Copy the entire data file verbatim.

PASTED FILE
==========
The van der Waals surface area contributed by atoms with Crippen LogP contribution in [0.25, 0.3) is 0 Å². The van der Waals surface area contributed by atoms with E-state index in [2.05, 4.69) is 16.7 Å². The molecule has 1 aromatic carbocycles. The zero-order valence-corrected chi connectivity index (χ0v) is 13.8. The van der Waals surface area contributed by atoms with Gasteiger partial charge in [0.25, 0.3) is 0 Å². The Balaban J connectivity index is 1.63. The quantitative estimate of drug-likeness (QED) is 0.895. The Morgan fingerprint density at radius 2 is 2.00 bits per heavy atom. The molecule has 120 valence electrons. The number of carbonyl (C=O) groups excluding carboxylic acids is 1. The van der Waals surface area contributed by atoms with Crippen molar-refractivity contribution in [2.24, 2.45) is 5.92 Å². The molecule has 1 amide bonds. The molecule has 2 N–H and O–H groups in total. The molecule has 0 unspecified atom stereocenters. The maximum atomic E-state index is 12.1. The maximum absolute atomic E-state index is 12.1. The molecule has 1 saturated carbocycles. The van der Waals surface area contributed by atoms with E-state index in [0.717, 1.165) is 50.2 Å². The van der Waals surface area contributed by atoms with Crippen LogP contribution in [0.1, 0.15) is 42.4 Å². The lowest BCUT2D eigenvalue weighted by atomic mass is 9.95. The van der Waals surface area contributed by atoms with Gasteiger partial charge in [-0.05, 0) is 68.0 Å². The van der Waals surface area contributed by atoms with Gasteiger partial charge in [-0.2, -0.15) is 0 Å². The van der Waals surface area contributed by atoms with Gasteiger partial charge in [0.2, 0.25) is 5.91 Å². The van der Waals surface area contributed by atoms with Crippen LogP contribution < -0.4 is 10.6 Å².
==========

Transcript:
The van der Waals surface area contributed by atoms with Crippen LogP contribution in [0.25, 0.3) is 0 Å². The van der Waals surface area contributed by atoms with E-state index in [2.05, 4.69) is 16.7 Å². The molecule has 1 aromatic carbocycles. The zero-order valence-corrected chi connectivity index (χ0v) is 13.8. The van der Waals surface area contributed by atoms with Gasteiger partial charge in [0.25, 0.3) is 0 Å². The Balaban J connectivity index is 1.63. The quantitative estimate of drug-likeness (QED) is 0.895. The Morgan fingerprint density at radius 2 is 2.00 bits per heavy atom. The molecule has 120 valence electrons. The number of carbonyl (C=O) groups excluding carboxylic acids is 1. The van der Waals surface area contributed by atoms with Crippen molar-refractivity contribution in [2.24, 2.45) is 5.92 Å². The molecule has 1 amide bonds. The molecule has 2 N–H and O–H groups in total. The molecule has 0 unspecified atom stereocenters. The maximum atomic E-state index is 12.1. The maximum absolute atomic E-state index is 12.1. The molecule has 1 saturated carbocycles. The van der Waals surface area contributed by atoms with E-state index in [0.717, 1.165) is 50.2 Å². The van der Waals surface area contributed by atoms with Crippen LogP contribution in [0.1, 0.15) is 42.4 Å². The lowest BCUT2D eigenvalue weighted by atomic mass is 9.95. The van der Waals surface area contributed by atoms with Gasteiger partial charge in [-0.05, 0) is 68.0 Å². The van der Waals surface area contributed by atoms with Gasteiger partial charge in [-0.2, -0.15) is 0 Å². The van der Waals surface area contributed by atoms with Gasteiger partial charge in [0.2, 0.25) is 5.91 Å². The van der Waals surface area contributed by atoms with Crippen LogP contribution < -0.4 is 10.6 Å².